The Lives of Christopher Chant



by Diana Wynne Jones

Published 1988

In this installment of her Chrestomanci books, Jones goes back in time.  Her earlier books (Charmed Life and The Magicians of Caprona) have the same Chrestomanci (which is a title, or office, not a proper name), Christopher Chant.  In this book, we learn much more about Christopher’s childhood and how he came to be Chrestomanci.  I’ve had several people tell me that this is their favorite of the Chrestomanci books, and I have to say that I really enjoyed it.

Per usual, Jones is brilliantly creative.  The entire premise of the Chrestomanci books – that there are many parallel worlds, created whenever a major decision could have gone two different ways (one world for each way the decision could have gone) – is fantastic.  It gives her so much freedom to have a world similar yet slightly different to ours.  Throughout the entire book, I found myself constantly being surprised by yet another intriguing premise (in a good way).  The story moves right along.  Even though this is the first book chronologically, I am trying to read them in published order (although I somehow accidentally skipped Witch Week, whoops!), and I do think that Christopher Chant was more enjoyable and interesting because I had read two of the other books (and actually several short stories from Mixed Magics, which I haven’t reviewed yet, as well).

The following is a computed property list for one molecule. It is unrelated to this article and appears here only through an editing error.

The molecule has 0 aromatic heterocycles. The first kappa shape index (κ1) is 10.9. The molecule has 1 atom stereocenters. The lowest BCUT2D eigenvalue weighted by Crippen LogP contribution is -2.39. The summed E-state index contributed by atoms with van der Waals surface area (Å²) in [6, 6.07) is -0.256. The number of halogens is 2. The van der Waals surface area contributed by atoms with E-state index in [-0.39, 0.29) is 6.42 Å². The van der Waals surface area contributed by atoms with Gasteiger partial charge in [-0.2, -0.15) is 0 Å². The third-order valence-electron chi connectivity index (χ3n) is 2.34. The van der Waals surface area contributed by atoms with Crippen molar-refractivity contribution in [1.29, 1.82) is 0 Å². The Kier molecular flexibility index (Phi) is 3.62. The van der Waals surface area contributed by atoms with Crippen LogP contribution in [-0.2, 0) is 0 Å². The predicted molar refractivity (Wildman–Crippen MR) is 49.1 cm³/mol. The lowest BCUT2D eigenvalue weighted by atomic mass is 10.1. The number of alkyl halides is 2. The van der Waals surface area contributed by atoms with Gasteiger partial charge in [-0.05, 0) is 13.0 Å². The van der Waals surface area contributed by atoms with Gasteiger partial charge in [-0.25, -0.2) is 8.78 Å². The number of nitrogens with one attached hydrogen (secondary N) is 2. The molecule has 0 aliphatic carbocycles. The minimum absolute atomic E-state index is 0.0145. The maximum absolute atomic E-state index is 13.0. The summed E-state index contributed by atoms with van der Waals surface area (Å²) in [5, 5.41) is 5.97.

Negatives for me are similar to what they usually are for Jones.  First off, she very rarely writes a good adult.  And I don’t mean “good” in the sense of “well-written” – I mean good – an adult who is unselfish and actually cares about the children in the story.  She pretty consistently writes adults who are self-centered and who use the children around them to further their own ends.  After a while, this begins to wear on me.  These are books written about children, for children, and I feel that the constant message that no adult is to be trusted really isn’t a positive one in the long run.  In Jones’s books (the ones I’ve read, anyway), children are brilliant and clever and adults are bumbling and silly at best and selfish and cruel at worst.  And while I realize that this is part of the appeal of her books for many younger readers, it just isn’t true and I don’t think it’s a healthy message.